Hello. I would like to know how to calculate an entity’s spawn flags in order to ent:SetKeyValue ( “spawnflags”, flagnumber ) properly!
flagnum1 + flagnum2 + flagnum3
… and flagnum1 is 1, flagnum2 is 2, flagnum3 is 4 and so on?
Presumably. What flags in particular are you trying to set, and to what entity?
To find out if a flag is set do…
[lua]function HasFlag( spawnflags, flag )
return ( spawnflags & flag == flag )
eg, an ent has spawnflags 1326 ( 10100101110 ), and you want to check if the 9th bit ( 2^9 = 256 ) is set you’d do…
[lua]flagSet = HasFlag( spawnflags, 256 )
– returns a bool[/lua]
To set a flag just add it to the current spawnflag value.
I’m pretty sure there’s a tutorial on the wiki covering bitwise operations.
Here you go.
Thanks for your help!
Would be better if you used bitwise or for that.
flag1 | flag2 | flag3
Since we don’t have a bitwise not operator we have to write something to help with that.
local function Not( value )
return -value - 1;
local A = 1;
local B = 2;
local C = 4;
local D = 8;
// flags contains all of the above values
local flags = A | B | C | D;
// remove C
flags = flags & Not( C );
While you can use addition and get predictable results with flags that are powers of two. If you use flags that are not powers of two, then you run into problems. Please don’t use this example in any practical situation, as it will fail horribly. This is just a demonstration.
Lets say we have the following flags.
Lets combine them.
local Value1 = A | B | C | D; local Value2 = A + B + C + D;
That gives us 15 and 30 respectively. Now lets try and see if a flag is set.
print( Value1 & A ); print( Value1 & B ); print( Value1 & C ); print( Value1 & D );
print( Value2 & A ); print( Value2 & B ); print( Value2 & C ); print( Value2 & D );
That will output the following.
The latter is not the result we were expecting. This is a horrible example and nobody should ever use it in practice. Because it will fail in any other situation. Was just demonstrating how we can get inconsistent results.
Ah, right, I’ll bear that in mind.
However, in this case he wants to calculate what number to put in the ‘spawnflags’ keyvalue of a Source entity.
Since source flags are all powers of 2, all he needs to do is look at the wiki, get the numbers of the spawnflags he wants and add them.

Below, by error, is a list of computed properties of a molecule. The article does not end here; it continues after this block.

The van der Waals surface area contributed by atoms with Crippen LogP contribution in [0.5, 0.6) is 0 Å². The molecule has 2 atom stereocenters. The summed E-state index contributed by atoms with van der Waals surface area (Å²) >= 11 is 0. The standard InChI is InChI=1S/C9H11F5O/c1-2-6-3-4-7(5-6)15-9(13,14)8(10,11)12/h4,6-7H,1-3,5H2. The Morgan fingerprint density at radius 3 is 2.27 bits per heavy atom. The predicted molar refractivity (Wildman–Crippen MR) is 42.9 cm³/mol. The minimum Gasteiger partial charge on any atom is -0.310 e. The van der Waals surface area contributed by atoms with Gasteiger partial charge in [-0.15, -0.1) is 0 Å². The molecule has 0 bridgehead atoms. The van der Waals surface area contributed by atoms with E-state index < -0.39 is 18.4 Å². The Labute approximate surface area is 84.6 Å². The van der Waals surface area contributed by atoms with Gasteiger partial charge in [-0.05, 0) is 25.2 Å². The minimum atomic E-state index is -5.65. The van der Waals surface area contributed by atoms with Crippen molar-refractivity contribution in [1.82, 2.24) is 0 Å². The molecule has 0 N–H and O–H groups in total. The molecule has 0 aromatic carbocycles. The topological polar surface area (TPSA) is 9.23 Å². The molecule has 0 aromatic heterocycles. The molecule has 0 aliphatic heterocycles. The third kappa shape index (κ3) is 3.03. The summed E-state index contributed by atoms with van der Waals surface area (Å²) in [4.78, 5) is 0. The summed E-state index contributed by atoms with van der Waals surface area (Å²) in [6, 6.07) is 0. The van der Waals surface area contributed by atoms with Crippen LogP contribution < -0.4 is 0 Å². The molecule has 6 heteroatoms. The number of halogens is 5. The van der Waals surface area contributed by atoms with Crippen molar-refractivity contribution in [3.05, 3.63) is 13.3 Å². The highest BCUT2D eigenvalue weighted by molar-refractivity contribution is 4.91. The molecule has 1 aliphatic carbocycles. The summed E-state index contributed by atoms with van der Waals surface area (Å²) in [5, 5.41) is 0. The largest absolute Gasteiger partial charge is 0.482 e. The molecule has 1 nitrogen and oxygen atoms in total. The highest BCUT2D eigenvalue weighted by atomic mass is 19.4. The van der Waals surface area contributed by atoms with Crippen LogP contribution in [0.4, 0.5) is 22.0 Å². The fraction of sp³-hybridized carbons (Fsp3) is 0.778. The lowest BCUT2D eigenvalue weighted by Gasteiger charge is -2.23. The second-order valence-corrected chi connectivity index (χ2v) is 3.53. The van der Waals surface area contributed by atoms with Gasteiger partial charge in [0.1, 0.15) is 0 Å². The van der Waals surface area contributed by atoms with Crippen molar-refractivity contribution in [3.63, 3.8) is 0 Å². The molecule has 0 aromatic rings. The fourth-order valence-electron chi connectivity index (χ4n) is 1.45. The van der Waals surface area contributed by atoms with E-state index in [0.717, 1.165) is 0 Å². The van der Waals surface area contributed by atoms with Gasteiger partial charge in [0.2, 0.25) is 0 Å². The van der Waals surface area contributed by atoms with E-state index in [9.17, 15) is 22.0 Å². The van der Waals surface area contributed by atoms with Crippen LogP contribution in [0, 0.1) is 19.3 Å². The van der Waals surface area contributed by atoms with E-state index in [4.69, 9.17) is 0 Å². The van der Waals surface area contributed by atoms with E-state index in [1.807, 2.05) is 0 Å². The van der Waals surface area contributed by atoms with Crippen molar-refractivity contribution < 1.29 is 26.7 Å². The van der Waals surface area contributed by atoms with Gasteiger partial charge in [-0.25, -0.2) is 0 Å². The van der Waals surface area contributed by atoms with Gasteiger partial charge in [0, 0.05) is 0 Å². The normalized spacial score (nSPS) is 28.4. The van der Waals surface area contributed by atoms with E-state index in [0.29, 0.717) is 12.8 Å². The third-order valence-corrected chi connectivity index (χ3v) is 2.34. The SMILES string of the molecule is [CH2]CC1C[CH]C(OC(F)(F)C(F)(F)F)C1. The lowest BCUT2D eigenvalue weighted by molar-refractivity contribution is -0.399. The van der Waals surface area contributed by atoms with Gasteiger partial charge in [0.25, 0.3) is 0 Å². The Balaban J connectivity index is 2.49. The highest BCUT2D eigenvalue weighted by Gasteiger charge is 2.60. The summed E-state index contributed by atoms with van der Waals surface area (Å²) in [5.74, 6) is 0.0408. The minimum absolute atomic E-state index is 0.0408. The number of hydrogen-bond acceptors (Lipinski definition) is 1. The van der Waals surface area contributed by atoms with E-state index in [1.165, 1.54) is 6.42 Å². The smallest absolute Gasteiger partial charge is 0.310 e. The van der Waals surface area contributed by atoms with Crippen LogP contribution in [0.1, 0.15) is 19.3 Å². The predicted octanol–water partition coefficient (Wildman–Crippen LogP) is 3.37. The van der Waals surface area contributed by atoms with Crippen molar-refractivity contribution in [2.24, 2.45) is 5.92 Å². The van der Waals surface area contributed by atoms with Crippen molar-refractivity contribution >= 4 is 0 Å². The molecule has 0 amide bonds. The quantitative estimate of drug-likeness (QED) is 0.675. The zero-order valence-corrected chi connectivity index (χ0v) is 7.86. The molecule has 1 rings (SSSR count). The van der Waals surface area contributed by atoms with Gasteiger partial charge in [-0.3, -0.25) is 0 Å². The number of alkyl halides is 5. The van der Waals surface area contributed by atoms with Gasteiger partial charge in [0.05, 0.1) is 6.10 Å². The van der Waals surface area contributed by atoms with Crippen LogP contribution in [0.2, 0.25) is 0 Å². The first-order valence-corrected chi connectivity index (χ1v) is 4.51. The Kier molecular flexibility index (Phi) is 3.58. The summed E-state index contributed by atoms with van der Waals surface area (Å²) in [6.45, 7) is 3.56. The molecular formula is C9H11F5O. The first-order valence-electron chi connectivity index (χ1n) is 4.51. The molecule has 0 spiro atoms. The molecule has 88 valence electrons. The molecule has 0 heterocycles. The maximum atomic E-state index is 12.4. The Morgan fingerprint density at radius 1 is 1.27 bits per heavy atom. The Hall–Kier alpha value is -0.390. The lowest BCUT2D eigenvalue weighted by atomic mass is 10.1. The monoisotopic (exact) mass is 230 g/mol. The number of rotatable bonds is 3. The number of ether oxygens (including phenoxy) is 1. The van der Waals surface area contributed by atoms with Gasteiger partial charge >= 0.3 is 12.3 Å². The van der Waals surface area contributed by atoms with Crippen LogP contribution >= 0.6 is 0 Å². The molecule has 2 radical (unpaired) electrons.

(For instance, with a calculator rather than a Lua script)
Yea about that calculator, magic numbers are not a very good programming habit. In the future you’ll come to your code and see 267 and wonder what flags it represents. You’ll then have to go through the list of flags again adding up different combination until you get that value.
You can add and pass them, but please don’t use a magic number, it’ll confuse you when you return to it in the future.
Magic numbers are another reason why I advocate using constants and not the value they represent. I see many people using values like 1 or 3 when they should be using HUD_PRINTTALK, etc.
[lua]ent:SetKeyValue( “spawnflags”, 267 );[/lua]
[lua]ent:SeyKeyValue( “spawnflags”, FLAG1 | FLAG2 | FLAG4 | FLAG9 ); // or addition, whatever floats your boat[/lua]
Which of those would you understand in the future when you return to your code?
I use constants in the place of numerical values where possible in my code, however creating a few constants for a one time operation of say setting a door’s spawnflags seems excessive to me.
[lua]ent:SetKeyValue( “spawnflags”, 267 );-- FLAG1 | FLAG2 | FLAG4 | FLAG9[/lua]would be more practical, personally.
Okay, so now if you want to add another flag, you’d need to open up your calculator, add the flag’s value, and then put it into the code. With bitwise, you’d simply add | FLAG10 to the code.